The Justice Committee has published its conclusions following an examination of the impact of raising the small claims limit for personal injury claims.

Following a lengthy consultation with relevant parties, the Justice Committee has set out its response to proposals to raise the small claims limit for personal injury (PI) from £1,000 to £2,000, and to £5,000 for RTA-related PI claims.

The consultation included the hearing of oral evidence from Lord Keen of the Ministry of Justice and other interested parties in January 2018.

The conclusions can be summarised below:

  • The Committee was concerned by the absence of 'reliable data on insurance fraud' to support the contention by Lord Keen during his oral evidence that there was macro evidence of a claims culture in the UK;
  • The the regulation of claims management companies (CMCs) made via the Financial Guidance and Claims Act, are welcomed, but further measures are need to prevent exploitation of any loopholes. The Committee stated its view that an outright ban would have been more effective;
  • The Committee welcomed the engagement of the Government in working with the insurance industry in development of the new online portal, but were concerned about the technical challenges and ensuring equality of arms to those using the portal;

Proposals

The Committee set out their proposals in response:

  • The current small claims limit for PI should be increased to reflect inflation, calculated from 1999. This would result in an increase to around £1,500.April 2019 was noted to be an appropriate time to make such a change;
  • However, linked to this and the Committee's support of the proposed online portal, they suggested that any roll out be delayed until at least April 2020, thus delaying the proposed change to the small claims tracks limit (excluding EL/PL claims) further.
  • Before introducing the proposed changes to the PI claims process, the Ministry of Justice should review the outcome of the post-legislative review of the Legal Aid, Sentencing and Punishment of Offenders (LASPO) Act 2012;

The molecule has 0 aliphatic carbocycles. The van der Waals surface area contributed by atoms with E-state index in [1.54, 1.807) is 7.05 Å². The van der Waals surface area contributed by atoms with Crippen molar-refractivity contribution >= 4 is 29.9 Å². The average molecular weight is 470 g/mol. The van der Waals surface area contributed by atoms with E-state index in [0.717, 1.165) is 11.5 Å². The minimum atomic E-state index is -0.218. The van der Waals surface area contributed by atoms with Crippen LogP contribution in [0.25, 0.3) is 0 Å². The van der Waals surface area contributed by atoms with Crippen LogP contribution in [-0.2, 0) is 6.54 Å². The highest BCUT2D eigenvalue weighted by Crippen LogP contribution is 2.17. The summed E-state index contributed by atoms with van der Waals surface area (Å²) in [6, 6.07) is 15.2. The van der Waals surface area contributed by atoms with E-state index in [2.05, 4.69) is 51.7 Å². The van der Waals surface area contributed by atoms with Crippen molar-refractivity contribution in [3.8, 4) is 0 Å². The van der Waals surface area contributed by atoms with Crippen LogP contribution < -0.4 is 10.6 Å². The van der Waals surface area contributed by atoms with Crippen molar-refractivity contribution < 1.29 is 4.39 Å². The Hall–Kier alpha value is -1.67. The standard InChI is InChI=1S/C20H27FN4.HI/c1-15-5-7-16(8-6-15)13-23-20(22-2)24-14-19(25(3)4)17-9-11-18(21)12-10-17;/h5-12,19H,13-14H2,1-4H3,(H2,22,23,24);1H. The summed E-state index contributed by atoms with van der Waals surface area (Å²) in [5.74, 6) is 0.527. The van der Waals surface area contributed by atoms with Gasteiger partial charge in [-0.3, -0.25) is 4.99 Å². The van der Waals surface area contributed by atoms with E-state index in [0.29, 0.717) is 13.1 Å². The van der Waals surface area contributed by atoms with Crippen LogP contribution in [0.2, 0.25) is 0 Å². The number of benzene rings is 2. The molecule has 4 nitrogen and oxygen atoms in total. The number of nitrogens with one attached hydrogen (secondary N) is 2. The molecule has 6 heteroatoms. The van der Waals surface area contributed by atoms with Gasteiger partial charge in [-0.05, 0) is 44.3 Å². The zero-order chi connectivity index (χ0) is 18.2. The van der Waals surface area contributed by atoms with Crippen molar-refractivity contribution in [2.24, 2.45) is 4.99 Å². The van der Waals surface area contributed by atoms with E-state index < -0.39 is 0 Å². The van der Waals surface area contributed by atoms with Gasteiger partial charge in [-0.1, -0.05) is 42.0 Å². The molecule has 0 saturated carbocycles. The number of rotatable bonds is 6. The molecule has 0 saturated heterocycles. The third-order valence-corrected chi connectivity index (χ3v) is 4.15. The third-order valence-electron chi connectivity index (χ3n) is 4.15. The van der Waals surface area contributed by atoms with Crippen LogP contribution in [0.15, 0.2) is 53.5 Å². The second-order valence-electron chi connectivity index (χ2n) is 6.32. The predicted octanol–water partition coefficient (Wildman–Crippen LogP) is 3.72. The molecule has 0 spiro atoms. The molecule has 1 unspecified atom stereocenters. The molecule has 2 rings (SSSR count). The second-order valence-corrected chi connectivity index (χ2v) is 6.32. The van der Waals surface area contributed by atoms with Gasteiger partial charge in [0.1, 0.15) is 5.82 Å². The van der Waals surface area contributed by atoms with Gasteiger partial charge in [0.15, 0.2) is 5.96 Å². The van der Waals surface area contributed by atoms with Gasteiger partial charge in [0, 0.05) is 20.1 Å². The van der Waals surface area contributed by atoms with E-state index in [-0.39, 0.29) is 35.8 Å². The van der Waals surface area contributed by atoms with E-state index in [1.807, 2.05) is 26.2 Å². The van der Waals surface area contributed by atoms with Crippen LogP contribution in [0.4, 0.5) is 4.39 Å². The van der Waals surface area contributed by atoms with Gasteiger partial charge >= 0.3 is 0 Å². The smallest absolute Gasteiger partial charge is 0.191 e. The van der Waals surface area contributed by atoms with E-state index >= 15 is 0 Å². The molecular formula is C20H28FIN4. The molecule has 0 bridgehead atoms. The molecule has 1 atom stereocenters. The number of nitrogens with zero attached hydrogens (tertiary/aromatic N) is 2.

• The Financial Conduct Authority should impose a cap of no less than 20% on the proportion of compensation that CMCs can recover from PI claimants for their services;
  • The Government monitor the effectiveness of the restrictions on cold calling within the Financial Guidance and Claims Act, reporting to the Committee within a year of the restrictions taking effect.

What can we learn?

  • Lowering any proposed increase in the small claims track will be welcomed by the claimant lobby, as the Committee raised doubts about the Government's position that the PI legal sector will "be able to replace PI work with work of equivalent value."
  • The initial response from the ABI was critical of the report stating that it "read like a shopping list of asks from the claimant lawyers."
  • The outcome of the Committee's is perhaps unsurprising given the concerns that were expressed directly to Lord Keen by members of the Committee. During the oral evidence session, he was consistently challenged on the macro evidence of a claims culture in the UK and the number of fraudulent claims reported. Furthermore, the evidence from union representatives about an increase in the small claims track limit for non-RTA claims highlighted their concern that litigation was a driver for standards.Removing redress for workers in their view could result in a lowering of standards;
  • The proposed change increase in the small claims track to £1,500 for PI claims would bring all whiplash claims under 12 months per the proposed tariff system into the small claims track.Tariff settlement for those claims in excess of 12 months up to 24 months would fall outside of the small claims track;
  • Interestingly, one of the proposed amendments to the Civil Liability Bill was that the scope of the Bill be reduced from whiplash injuries lasting up to 2 years, to those lasting up to 12 months;
  • The proposed changes will be introduced via an amendment to the Civil Procedure Rules, which does not need to be approved by Parliament in the first instance. Therefore, it is possible that the Government will disregard the Committee's findings, and push on with the long standing proposals as part of the overall package of whiplash reform.